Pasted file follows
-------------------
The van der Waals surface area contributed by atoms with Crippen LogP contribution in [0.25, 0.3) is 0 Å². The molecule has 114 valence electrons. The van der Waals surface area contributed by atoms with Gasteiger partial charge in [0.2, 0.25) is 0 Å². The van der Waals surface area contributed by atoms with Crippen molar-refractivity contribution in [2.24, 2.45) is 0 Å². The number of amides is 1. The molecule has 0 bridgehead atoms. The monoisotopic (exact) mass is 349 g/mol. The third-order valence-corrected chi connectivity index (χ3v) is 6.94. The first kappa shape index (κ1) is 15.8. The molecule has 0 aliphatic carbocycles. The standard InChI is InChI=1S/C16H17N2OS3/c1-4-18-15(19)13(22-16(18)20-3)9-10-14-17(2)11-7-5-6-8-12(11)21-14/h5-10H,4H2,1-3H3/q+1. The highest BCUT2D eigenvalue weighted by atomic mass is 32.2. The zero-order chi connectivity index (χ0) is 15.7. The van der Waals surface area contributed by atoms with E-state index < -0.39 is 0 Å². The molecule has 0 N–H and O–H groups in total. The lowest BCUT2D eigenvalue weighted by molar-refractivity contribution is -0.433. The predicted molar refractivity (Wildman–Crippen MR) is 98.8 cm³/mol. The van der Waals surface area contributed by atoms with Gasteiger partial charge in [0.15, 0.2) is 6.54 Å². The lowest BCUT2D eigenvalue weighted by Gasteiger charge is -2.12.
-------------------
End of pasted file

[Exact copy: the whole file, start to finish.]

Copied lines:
The van der Waals surface area contributed by atoms with Crippen LogP contribution in [0.25, 0.3) is 0 Å². The molecule has 114 valence electrons. The van der Waals surface area contributed by atoms with Gasteiger partial charge in [0.2, 0.25) is 0 Å². The van der Waals surface area contributed by atoms with Crippen molar-refractivity contribution in [2.24, 2.45) is 0 Å². The number of amides is 1. The molecule has 0 bridgehead atoms. The monoisotopic (exact) mass is 349 g/mol. The third-order valence-corrected chi connectivity index (χ3v) is 6.94. The first kappa shape index (κ1) is 15.8. The molecule has 0 aliphatic carbocycles. The standard InChI is InChI=1S/C16H17N2OS3/c1-4-18-15(19)13(22-16(18)20-3)9-10-14-17(2)11-7-5-6-8-12(11)21-14/h5-10H,4H2,1-3H3/q+1. The highest BCUT2D eigenvalue weighted by atomic mass is 32.2. The zero-order chi connectivity index (χ0) is 15.7. The van der Waals surface area contributed by atoms with E-state index < -0.39 is 0 Å². The molecule has 0 N–H and O–H groups in total. The lowest BCUT2D eigenvalue weighted by molar-refractivity contribution is -0.433. The predicted molar refractivity (Wildman–Crippen MR) is 98.8 cm³/mol. The van der Waals surface area contributed by atoms with Gasteiger partial charge in [0.15, 0.2) is 6.54 Å². The lowest BCUT2D eigenvalue weighted by Gasteiger charge is -2.12.